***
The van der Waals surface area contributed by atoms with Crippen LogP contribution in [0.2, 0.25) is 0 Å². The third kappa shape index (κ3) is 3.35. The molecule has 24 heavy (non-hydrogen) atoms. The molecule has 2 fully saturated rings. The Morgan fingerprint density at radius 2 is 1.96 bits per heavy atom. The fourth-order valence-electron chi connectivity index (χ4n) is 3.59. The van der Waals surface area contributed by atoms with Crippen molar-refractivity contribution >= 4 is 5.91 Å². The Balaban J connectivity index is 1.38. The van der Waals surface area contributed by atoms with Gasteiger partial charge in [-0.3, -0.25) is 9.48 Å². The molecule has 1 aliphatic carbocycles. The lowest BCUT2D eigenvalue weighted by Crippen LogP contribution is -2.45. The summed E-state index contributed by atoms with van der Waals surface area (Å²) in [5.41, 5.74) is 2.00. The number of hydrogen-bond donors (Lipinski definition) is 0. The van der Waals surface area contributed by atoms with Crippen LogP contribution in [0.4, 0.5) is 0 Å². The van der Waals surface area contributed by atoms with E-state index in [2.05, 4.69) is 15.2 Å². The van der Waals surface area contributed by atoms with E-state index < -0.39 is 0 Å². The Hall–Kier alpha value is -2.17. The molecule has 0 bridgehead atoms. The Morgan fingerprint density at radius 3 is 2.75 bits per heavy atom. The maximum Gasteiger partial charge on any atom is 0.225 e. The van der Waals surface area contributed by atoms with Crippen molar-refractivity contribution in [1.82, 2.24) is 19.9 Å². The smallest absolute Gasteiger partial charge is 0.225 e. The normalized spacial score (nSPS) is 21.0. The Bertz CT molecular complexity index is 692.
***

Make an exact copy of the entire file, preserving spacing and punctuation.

The van der Waals surface area contributed by atoms with Crippen LogP contribution in [0.2, 0.25) is 0 Å². The third kappa shape index (κ3) is 3.35. The molecule has 24 heavy (non-hydrogen) atoms. The molecule has 2 fully saturated rings. The Morgan fingerprint density at radius 2 is 1.96 bits per heavy atom. The fourth-order valence-electron chi connectivity index (χ4n) is 3.59. The van der Waals surface area contributed by atoms with Crippen molar-refractivity contribution >= 4 is 5.91 Å². The Balaban J connectivity index is 1.38. The van der Waals surface area contributed by atoms with Gasteiger partial charge in [-0.3, -0.25) is 9.48 Å². The molecule has 1 aliphatic carbocycles. The lowest BCUT2D eigenvalue weighted by Crippen LogP contribution is -2.45. The summed E-state index contributed by atoms with van der Waals surface area (Å²) in [5.41, 5.74) is 2.00. The number of hydrogen-bond donors (Lipinski definition) is 0. The van der Waals surface area contributed by atoms with Crippen LogP contribution in [0.4, 0.5) is 0 Å². The van der Waals surface area contributed by atoms with E-state index in [2.05, 4.69) is 15.2 Å². The van der Waals surface area contributed by atoms with E-state index < -0.39 is 0 Å². The Hall–Kier alpha value is -2.17. The molecule has 0 bridgehead atoms. The Morgan fingerprint density at radius 3 is 2.75 bits per heavy atom. The maximum Gasteiger partial charge on any atom is 0.225 e. The van der Waals surface area contributed by atoms with Crippen molar-refractivity contribution in [1.82, 2.24) is 19.9 Å². The smallest absolute Gasteiger partial charge is 0.225 e. The normalized spacial score (nSPS) is 21.0. The Bertz CT molecular complexity index is 692.